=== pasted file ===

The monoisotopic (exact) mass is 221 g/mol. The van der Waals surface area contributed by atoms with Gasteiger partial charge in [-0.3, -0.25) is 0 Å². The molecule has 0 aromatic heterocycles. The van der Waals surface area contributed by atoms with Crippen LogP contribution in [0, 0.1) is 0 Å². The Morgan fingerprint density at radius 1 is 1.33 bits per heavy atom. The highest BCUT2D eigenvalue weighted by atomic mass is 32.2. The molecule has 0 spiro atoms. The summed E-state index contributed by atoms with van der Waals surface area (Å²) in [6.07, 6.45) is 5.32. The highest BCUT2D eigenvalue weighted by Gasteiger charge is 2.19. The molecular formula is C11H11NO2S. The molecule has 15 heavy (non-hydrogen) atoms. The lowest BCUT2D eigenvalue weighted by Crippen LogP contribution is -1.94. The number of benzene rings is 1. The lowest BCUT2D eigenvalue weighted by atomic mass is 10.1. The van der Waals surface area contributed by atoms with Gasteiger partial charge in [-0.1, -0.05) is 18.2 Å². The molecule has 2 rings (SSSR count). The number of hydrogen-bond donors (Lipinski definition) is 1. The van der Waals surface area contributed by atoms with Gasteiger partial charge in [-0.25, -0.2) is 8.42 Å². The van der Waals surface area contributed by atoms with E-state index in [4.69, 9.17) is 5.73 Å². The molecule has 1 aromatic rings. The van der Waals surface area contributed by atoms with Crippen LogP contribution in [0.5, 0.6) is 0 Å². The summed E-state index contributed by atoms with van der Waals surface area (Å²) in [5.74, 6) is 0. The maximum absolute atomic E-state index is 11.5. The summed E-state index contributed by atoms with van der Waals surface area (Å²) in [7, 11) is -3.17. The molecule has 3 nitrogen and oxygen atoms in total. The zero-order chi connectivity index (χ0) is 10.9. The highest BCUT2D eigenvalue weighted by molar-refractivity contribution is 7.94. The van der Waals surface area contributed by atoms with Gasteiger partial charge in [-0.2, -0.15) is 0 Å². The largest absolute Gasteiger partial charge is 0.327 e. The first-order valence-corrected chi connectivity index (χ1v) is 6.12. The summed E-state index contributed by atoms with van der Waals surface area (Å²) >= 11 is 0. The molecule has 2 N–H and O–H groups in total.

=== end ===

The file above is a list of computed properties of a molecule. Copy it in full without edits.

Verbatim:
The monoisotopic (exact) mass is 221 g/mol. The van der Waals surface area contributed by atoms with Gasteiger partial charge in [-0.3, -0.25) is 0 Å². The molecule has 0 aromatic heterocycles. The van der Waals surface area contributed by atoms with Crippen LogP contribution in [0, 0.1) is 0 Å². The Morgan fingerprint density at radius 1 is 1.33 bits per heavy atom. The highest BCUT2D eigenvalue weighted by atomic mass is 32.2. The molecule has 0 spiro atoms. The summed E-state index contributed by atoms with van der Waals surface area (Å²) in [6.07, 6.45) is 5.32. The highest BCUT2D eigenvalue weighted by Gasteiger charge is 2.19. The molecular formula is C11H11NO2S. The molecule has 15 heavy (non-hydrogen) atoms. The lowest BCUT2D eigenvalue weighted by Crippen LogP contribution is -1.94. The number of benzene rings is 1. The lowest BCUT2D eigenvalue weighted by atomic mass is 10.1. The van der Waals surface area contributed by atoms with Gasteiger partial charge in [-0.1, -0.05) is 18.2 Å². The molecule has 2 rings (SSSR count). The number of hydrogen-bond donors (Lipinski definition) is 1. The van der Waals surface area contributed by atoms with Gasteiger partial charge in [-0.25, -0.2) is 8.42 Å². The van der Waals surface area contributed by atoms with E-state index in [4.69, 9.17) is 5.73 Å². The molecule has 1 aromatic rings. The van der Waals surface area contributed by atoms with Crippen LogP contribution in [0.5, 0.6) is 0 Å². The summed E-state index contributed by atoms with van der Waals surface area (Å²) in [5.74, 6) is 0. The maximum absolute atomic E-state index is 11.5. The summed E-state index contributed by atoms with van der Waals surface area (Å²) in [7, 11) is -3.17. The molecule has 3 nitrogen and oxygen atoms in total. The zero-order chi connectivity index (χ0) is 10.9. The highest BCUT2D eigenvalue weighted by molar-refractivity contribution is 7.94. The van der Waals surface area contributed by atoms with Gasteiger partial charge in [-0.2, -0.15) is 0 Å². The largest absolute Gasteiger partial charge is 0.327 e. The first-order valence-corrected chi connectivity index (χ1v) is 6.12. The summed E-state index contributed by atoms with van der Waals surface area (Å²) >= 11 is 0. The molecule has 2 N–H and O–H groups in total.